McCain and Biden agree to concerns about Obama

John McCain’s criticism that Barack Obama isn’t experienced enough to be president got a boost when the Democrat’s own running mate, Joe Biden, told donors that he expected his boss to be tested, if elected, by a “generated crisis” shortly after taking office.

Democratic vice presidential candidate, Sen. Joe Biden, D-Del., ... 
Above: “Open Mouth, insert Foot” Biden….

“We don’t want a president who invites testing from the world at a time when our economy is in crisis and Americans are already fighting in two wars,” McCain, a 72-year-old Vietnam War veteran, told a crowd Monday in Belton, Mo.

“What is more troubling is that Sen. Biden told their campaign donors that when that crisis hits, they would have to stand with them, because it wouldn’t be apparent Sen. Obama would have the right response,” added the Republican nominee, who was spending Tuesday in Pennsylvania, another battleground. “Forget apparent. Sen. Obama won’t have the right response, and we know that because we’ve seen the wrong response from him over and over during this campaign.”

At weekend fundraisers, Biden said of Obama, “Watch, we’re gonna have an international crisis, a generated crisis, to test the mettle of this guy.”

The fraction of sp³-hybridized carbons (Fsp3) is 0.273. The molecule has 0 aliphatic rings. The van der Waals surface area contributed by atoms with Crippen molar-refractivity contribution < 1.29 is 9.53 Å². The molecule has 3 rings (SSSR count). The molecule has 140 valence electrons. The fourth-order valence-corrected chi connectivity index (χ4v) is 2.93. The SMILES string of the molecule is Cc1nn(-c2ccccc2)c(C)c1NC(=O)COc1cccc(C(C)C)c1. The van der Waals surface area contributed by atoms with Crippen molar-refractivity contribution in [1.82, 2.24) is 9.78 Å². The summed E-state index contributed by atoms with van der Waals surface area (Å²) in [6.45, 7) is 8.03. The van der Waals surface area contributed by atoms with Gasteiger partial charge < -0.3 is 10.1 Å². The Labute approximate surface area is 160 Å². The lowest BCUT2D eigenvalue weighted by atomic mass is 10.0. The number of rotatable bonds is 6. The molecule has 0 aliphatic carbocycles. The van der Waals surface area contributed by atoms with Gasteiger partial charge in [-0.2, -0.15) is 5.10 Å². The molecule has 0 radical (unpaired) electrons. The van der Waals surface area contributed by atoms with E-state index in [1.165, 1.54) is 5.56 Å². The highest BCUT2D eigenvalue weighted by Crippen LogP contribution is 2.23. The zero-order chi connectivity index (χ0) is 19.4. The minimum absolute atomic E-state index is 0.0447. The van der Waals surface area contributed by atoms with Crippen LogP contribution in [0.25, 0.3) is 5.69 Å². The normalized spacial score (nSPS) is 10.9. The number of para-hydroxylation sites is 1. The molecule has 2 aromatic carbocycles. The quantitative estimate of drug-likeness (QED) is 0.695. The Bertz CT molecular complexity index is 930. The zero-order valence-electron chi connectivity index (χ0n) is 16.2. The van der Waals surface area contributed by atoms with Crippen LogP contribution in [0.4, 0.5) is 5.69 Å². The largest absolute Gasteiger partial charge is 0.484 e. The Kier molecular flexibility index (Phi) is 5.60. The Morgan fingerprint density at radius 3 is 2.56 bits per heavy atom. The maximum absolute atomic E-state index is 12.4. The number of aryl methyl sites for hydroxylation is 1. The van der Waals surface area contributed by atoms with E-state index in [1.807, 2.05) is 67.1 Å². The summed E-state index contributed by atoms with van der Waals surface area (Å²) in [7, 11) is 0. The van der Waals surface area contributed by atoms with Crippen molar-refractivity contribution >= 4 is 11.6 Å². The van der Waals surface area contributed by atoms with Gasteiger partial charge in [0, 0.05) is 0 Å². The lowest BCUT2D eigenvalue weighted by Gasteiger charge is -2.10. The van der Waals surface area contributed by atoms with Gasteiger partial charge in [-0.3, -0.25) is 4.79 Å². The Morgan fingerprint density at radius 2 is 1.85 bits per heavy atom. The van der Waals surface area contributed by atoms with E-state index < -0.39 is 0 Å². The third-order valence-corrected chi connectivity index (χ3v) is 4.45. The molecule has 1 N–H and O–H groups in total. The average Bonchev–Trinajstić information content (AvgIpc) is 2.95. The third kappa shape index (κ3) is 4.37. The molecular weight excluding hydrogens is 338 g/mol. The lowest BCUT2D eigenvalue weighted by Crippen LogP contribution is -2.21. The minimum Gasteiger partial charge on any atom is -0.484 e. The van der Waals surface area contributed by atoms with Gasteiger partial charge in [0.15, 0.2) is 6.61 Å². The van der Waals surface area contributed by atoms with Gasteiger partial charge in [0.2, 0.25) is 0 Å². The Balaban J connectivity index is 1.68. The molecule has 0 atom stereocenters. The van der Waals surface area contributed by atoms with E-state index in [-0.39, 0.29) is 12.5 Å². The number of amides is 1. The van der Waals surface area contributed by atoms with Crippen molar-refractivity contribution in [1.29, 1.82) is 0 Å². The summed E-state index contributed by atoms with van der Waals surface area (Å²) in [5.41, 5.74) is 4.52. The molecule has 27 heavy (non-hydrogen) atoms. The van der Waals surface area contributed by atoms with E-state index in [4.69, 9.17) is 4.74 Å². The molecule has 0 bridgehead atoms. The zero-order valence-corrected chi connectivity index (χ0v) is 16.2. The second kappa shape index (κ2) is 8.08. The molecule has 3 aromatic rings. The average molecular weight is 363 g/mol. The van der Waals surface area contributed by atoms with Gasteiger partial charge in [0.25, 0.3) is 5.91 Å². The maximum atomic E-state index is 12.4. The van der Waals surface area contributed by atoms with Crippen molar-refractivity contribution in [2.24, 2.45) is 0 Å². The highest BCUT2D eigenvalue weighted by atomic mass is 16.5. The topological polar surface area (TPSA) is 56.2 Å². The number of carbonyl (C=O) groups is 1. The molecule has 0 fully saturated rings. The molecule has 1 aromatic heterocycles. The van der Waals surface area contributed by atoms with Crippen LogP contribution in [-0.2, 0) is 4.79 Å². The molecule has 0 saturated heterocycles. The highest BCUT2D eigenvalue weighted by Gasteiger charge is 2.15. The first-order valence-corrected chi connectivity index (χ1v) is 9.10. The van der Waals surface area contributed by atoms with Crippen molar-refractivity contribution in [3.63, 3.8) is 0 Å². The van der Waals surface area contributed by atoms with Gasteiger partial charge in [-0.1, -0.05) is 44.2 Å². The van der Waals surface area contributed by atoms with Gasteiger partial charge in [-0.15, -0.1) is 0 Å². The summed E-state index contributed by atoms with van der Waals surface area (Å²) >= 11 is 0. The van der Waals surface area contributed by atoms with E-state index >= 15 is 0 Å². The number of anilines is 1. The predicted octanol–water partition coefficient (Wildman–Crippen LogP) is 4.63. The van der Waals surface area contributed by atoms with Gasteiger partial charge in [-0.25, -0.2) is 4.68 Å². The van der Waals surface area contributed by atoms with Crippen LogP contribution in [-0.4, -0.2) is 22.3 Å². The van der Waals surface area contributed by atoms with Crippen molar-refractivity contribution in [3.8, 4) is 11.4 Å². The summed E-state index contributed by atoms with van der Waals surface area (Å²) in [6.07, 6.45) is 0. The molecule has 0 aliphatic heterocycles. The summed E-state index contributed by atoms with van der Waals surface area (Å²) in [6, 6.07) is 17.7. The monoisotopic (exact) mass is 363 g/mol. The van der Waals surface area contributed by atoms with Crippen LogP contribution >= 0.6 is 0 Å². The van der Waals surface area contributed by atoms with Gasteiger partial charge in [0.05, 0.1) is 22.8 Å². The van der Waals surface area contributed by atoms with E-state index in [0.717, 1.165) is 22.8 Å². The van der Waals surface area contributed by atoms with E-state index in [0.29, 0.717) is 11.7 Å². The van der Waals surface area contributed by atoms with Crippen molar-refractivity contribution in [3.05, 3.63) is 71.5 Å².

McCain went on the criticize Obama’s opposition to President Bush’s decision to send tens of thousands of additional U.S. troops to Iraq, as well as his rival’s more restrained response to Russia’s invasion of Georgia this summer.

Obama gained a forceful rebuttal to those concerns over the weekend, when former Secretary of State Colin Powell, a retired four-star general and former chairman of the Joint Chiefs of Staff, endorsed Obama and attested to his readiness to be president.

Powell also criticized McCain’s selection of Alaska Gov. Sarah Palin as his running mate, saying she failed to meet the primary qualification for a vice president: the ability to assume the presidency at any time.

The attacks on Obama are one element in a sharpened stump speech in which McCain also accused his rival of having socialistic tax policies. They come two weeks before Election Day, and as Obama maintains a lead in national polling as well as in surveys conducted in key battleground states.

It was unclear whether McCain might step back from his attacks after Obama’s campaign announced that he will suspend campaigning for two days later this week to visit his gravely ill, 85-year-old grandmother in Hawaii.

Amid concern that battleground states were slipping from their grasp, McCain aides scheduled a daylong tour across Pennsylvania on Tuesday.

By GLEN JOHNSON, Associated Press Writer


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